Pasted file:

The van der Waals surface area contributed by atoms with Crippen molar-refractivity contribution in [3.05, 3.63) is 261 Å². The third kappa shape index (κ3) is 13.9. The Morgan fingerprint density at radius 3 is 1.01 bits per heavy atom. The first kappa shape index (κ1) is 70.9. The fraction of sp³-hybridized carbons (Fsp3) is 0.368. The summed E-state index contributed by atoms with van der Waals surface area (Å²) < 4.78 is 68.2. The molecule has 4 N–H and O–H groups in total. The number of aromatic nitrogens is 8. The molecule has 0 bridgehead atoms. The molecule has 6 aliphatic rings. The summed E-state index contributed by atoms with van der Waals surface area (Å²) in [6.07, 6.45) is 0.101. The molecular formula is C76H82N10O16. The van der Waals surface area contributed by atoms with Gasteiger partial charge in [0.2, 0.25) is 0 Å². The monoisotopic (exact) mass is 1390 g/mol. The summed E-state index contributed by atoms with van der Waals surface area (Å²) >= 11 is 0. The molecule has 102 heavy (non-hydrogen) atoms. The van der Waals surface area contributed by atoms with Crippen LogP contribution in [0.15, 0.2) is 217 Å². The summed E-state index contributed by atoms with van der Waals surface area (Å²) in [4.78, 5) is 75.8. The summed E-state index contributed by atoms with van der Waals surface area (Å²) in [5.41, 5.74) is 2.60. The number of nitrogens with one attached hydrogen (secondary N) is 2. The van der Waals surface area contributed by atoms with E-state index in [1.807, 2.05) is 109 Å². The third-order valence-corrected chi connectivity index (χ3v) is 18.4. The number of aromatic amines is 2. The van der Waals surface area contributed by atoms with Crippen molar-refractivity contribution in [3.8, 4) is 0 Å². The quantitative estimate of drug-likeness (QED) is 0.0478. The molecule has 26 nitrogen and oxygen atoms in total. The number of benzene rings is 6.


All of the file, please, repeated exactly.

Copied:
The van der Waals surface area contributed by atoms with Crippen molar-refractivity contribution in [3.05, 3.63) is 261 Å². The third kappa shape index (κ3) is 13.9. The Morgan fingerprint density at radius 3 is 1.01 bits per heavy atom. The first kappa shape index (κ1) is 70.9. The fraction of sp³-hybridized carbons (Fsp3) is 0.368. The summed E-state index contributed by atoms with van der Waals surface area (Å²) < 4.78 is 68.2. The molecule has 4 N–H and O–H groups in total. The number of aromatic nitrogens is 8. The molecule has 0 bridgehead atoms. The molecule has 6 aliphatic rings. The summed E-state index contributed by atoms with van der Waals surface area (Å²) in [6.07, 6.45) is 0.101. The molecular formula is C76H82N10O16. The van der Waals surface area contributed by atoms with Gasteiger partial charge in [0.2, 0.25) is 0 Å². The monoisotopic (exact) mass is 1390 g/mol. The summed E-state index contributed by atoms with van der Waals surface area (Å²) >= 11 is 0. The molecule has 102 heavy (non-hydrogen) atoms. The van der Waals surface area contributed by atoms with Crippen LogP contribution in [0.15, 0.2) is 217 Å². The summed E-state index contributed by atoms with van der Waals surface area (Å²) in [4.78, 5) is 75.8. The summed E-state index contributed by atoms with van der Waals surface area (Å²) in [5.41, 5.74) is 2.60. The number of nitrogens with one attached hydrogen (secondary N) is 2. The van der Waals surface area contributed by atoms with E-state index in [1.807, 2.05) is 109 Å². The third-order valence-corrected chi connectivity index (χ3v) is 18.4. The number of aromatic amines is 2. The van der Waals surface area contributed by atoms with Crippen molar-refractivity contribution in [3.8, 4) is 0 Å². The quantitative estimate of drug-likeness (QED) is 0.0478. The molecule has 26 nitrogen and oxygen atoms in total. The number of benzene rings is 6.